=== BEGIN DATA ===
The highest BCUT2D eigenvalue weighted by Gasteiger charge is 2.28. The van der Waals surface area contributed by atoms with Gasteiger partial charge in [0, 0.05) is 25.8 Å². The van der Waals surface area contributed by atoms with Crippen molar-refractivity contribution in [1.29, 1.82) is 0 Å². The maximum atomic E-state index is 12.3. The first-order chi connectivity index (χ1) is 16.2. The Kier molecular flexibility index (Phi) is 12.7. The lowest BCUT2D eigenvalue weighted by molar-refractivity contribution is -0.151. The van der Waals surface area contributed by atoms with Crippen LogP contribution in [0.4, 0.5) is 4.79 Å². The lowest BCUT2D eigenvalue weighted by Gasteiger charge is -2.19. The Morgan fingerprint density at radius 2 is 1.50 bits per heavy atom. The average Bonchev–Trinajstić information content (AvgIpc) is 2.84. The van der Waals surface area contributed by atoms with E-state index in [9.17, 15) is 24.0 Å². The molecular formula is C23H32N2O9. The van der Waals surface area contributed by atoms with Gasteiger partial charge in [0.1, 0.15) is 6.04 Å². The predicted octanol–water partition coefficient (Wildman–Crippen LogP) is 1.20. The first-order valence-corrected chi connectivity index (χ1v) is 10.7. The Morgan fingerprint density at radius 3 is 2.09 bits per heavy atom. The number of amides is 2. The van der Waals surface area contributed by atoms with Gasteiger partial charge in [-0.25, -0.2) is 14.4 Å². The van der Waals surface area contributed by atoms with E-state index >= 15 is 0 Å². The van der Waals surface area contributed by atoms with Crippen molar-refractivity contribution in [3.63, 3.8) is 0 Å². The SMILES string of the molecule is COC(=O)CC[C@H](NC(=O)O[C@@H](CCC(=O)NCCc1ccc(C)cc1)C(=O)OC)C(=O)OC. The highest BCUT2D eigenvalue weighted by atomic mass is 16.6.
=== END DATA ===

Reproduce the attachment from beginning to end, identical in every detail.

The highest BCUT2D eigenvalue weighted by Gasteiger charge is 2.28. The van der Waals surface area contributed by atoms with Gasteiger partial charge in [0, 0.05) is 25.8 Å². The van der Waals surface area contributed by atoms with Crippen molar-refractivity contribution in [1.29, 1.82) is 0 Å². The maximum atomic E-state index is 12.3. The first-order chi connectivity index (χ1) is 16.2. The Kier molecular flexibility index (Phi) is 12.7. The lowest BCUT2D eigenvalue weighted by molar-refractivity contribution is -0.151. The van der Waals surface area contributed by atoms with Crippen LogP contribution in [0.4, 0.5) is 4.79 Å². The lowest BCUT2D eigenvalue weighted by Gasteiger charge is -2.19. The Morgan fingerprint density at radius 2 is 1.50 bits per heavy atom. The average Bonchev–Trinajstić information content (AvgIpc) is 2.84. The van der Waals surface area contributed by atoms with E-state index in [9.17, 15) is 24.0 Å². The molecular formula is C23H32N2O9. The van der Waals surface area contributed by atoms with Gasteiger partial charge in [0.1, 0.15) is 6.04 Å². The predicted octanol–water partition coefficient (Wildman–Crippen LogP) is 1.20. The first-order valence-corrected chi connectivity index (χ1v) is 10.7. The Morgan fingerprint density at radius 3 is 2.09 bits per heavy atom. The number of amides is 2. The van der Waals surface area contributed by atoms with Gasteiger partial charge in [-0.25, -0.2) is 14.4 Å². The van der Waals surface area contributed by atoms with E-state index >= 15 is 0 Å². The van der Waals surface area contributed by atoms with Crippen molar-refractivity contribution in [3.63, 3.8) is 0 Å². The SMILES string of the molecule is COC(=O)CC[C@H](NC(=O)O[C@@H](CCC(=O)NCCc1ccc(C)cc1)C(=O)OC)C(=O)OC. The highest BCUT2D eigenvalue weighted by atomic mass is 16.6.